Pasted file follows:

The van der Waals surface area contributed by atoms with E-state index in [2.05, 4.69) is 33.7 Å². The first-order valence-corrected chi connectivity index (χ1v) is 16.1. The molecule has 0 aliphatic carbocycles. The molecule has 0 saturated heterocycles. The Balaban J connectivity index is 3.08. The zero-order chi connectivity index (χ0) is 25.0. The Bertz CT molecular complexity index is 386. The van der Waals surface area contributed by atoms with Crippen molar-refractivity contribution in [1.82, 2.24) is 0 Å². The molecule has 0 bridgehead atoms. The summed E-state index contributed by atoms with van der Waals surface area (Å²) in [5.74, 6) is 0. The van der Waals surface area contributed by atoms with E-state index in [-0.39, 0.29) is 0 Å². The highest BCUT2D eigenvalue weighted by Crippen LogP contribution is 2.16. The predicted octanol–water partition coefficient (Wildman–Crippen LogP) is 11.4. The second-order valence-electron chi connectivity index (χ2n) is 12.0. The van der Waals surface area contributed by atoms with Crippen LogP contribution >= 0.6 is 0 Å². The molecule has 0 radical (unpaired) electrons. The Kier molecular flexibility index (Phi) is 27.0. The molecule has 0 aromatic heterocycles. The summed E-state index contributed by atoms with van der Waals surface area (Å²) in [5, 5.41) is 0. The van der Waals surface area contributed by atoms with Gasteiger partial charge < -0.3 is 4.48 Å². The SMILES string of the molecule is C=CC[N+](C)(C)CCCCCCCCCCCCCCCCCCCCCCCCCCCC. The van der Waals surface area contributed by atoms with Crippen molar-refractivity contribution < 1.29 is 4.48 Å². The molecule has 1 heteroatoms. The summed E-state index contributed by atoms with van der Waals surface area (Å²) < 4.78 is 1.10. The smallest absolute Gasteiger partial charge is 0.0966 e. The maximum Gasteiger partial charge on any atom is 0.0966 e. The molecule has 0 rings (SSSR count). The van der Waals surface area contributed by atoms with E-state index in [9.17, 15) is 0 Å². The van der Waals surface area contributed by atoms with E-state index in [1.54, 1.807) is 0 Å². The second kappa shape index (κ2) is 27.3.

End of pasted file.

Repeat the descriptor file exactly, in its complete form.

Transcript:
The van der Waals surface area contributed by atoms with E-state index in [2.05, 4.69) is 33.7 Å². The first-order valence-corrected chi connectivity index (χ1v) is 16.1. The molecule has 0 aliphatic carbocycles. The molecule has 0 saturated heterocycles. The Balaban J connectivity index is 3.08. The zero-order chi connectivity index (χ0) is 25.0. The Bertz CT molecular complexity index is 386. The van der Waals surface area contributed by atoms with Crippen molar-refractivity contribution in [1.82, 2.24) is 0 Å². The molecule has 0 bridgehead atoms. The summed E-state index contributed by atoms with van der Waals surface area (Å²) in [5.74, 6) is 0. The van der Waals surface area contributed by atoms with E-state index in [-0.39, 0.29) is 0 Å². The highest BCUT2D eigenvalue weighted by Crippen LogP contribution is 2.16. The predicted octanol–water partition coefficient (Wildman–Crippen LogP) is 11.4. The second-order valence-electron chi connectivity index (χ2n) is 12.0. The van der Waals surface area contributed by atoms with Crippen LogP contribution >= 0.6 is 0 Å². The molecule has 0 radical (unpaired) electrons. The Kier molecular flexibility index (Phi) is 27.0. The molecule has 0 aromatic heterocycles. The summed E-state index contributed by atoms with van der Waals surface area (Å²) in [5, 5.41) is 0. The van der Waals surface area contributed by atoms with Gasteiger partial charge < -0.3 is 4.48 Å². The SMILES string of the molecule is C=CC[N+](C)(C)CCCCCCCCCCCCCCCCCCCCCCCCCCCC. The van der Waals surface area contributed by atoms with Crippen molar-refractivity contribution < 1.29 is 4.48 Å². The molecule has 1 heteroatoms. The summed E-state index contributed by atoms with van der Waals surface area (Å²) < 4.78 is 1.10. The smallest absolute Gasteiger partial charge is 0.0966 e. The maximum Gasteiger partial charge on any atom is 0.0966 e. The molecule has 0 rings (SSSR count). The van der Waals surface area contributed by atoms with E-state index in [9.17, 15) is 0 Å². The van der Waals surface area contributed by atoms with E-state index in [1.54, 1.807) is 0 Å². The second kappa shape index (κ2) is 27.3.